My First Botox
My first Botox was a little like a first kiss but with a little more pain: Loads of anticipation, hopes and dreams but in the end comes disappointment and the reality that if you kiss a frog it will not automatically turn into a prince or you into a princess.
As I was getting closer and closer to my fiftieth birthday, I was looking more and more at myself in the mirror, “Mirror, mirror on the wall….?”. Could people tell my age from my wrinkles or my laugh lines as I preferred to call them? Could they see that I would soon be fifty?
I wondered what I could do to look younger.
Of course, I could go to the gym more often, look after myself a little better. I could lose a few pounds and hold myself straighter. Dress younger even? But all this would not improve my skin or get rid of my wrinkles. I would soon start looking like an ‘old bag’.
The last blow came when I was shopping and a little girl in her pushchair said pointing at me: “Mémé! Mémé!” (Nanna! Nanna!) Surely I had heard wrongly? But her mother confirmed what I had heard correctly by replying to her: “Non, ce n’est pas Mémé. La dame ne ressemble pas a Mémé” (no it’s not Nanna, the lady does not look like Nanna.). She did not say that the lady was not as old as her Nanna or so much younger than her Nanna. I did feel like saying to her that she could teach her little ‘brat’ a few manners and perhaps get her some glasses because obviously there was something wrong with her eyesight.
I couldn’t help but wonder whether she would have said the same thing to Demi Moore or Sharon Stone for instance.
Instead, I took it upon myself and decided to do something about it.
I knew a few of my friends who had resorted to some form of cosmetic surgery over the years including my own sister. Some had the bags under their eyes removed, or their neck redone, or even liposuction or full reconstruction (breasts, nose, ears, jaws, etc…) but I felt that this was a little too much for me and I was not prepared to put my health at risk, at least not to that extent simply to look better. On the other hand, I was starting to think that Mother-Nature needed a little help from a knowledgeable professional. What about finding someone who could simply make my wrinkles disappear? The hard part was finding the right practitioner to carry out the JOB.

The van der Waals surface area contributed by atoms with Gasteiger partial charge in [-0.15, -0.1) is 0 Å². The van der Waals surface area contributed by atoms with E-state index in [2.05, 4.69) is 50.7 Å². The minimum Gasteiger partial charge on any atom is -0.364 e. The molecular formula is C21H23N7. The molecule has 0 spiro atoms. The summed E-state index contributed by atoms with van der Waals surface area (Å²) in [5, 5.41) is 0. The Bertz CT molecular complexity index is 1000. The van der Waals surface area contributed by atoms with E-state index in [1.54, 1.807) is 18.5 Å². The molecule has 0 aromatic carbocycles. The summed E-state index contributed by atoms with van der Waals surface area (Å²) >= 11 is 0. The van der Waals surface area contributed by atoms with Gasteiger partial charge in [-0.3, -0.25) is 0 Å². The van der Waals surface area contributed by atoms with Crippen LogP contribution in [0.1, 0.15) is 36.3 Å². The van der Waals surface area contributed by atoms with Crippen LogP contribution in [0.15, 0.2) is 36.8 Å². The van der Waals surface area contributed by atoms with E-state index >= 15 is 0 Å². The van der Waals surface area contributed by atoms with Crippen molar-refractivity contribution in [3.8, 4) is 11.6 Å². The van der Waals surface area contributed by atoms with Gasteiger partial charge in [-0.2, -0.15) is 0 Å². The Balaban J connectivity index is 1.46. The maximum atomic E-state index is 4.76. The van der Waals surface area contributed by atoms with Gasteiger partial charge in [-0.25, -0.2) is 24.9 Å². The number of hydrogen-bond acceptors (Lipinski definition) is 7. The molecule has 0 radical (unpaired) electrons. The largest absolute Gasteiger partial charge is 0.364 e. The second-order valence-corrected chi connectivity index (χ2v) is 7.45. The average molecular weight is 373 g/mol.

Sharon Stone 'au Naturel'
I began my search.
My friends were unlikely to be the best source for this information. Most were very reluctant to talk about what they had done and most even refused to even reveal that embarrassing fact. They preferred on the whole the idea of make believe that they simply looked younger because they looked after themselves better. God forbid they would admit to having had any form of cosmetic procedure. I tried to talk to them as to whether they could recommend someone but they were absolutely schtum about it. It seemed that not revealing the name of your dermatologist or plastic surgeon was practically the same as not revealing the best mushroom picking places.
So where should one start? The internet of course was one option, woman press was another. But how could you be sure that what they said had been tried and tested. So I resorted to the same as most, I tried to use my own judgement. Asking myself:
- Who were the biggest?
- Had there been people suing them for negligence or malpractice?
- How much should I be expecting to pay for small procedures?
- What type of side effects could I be expecting?
I quickly realised that the list was endless.
I finally found someone that attracted my attention more than most because he was so atypical. He had not started his medical career as a plastic surgeon although he had surgical training...
....To be continued next week with Phase 2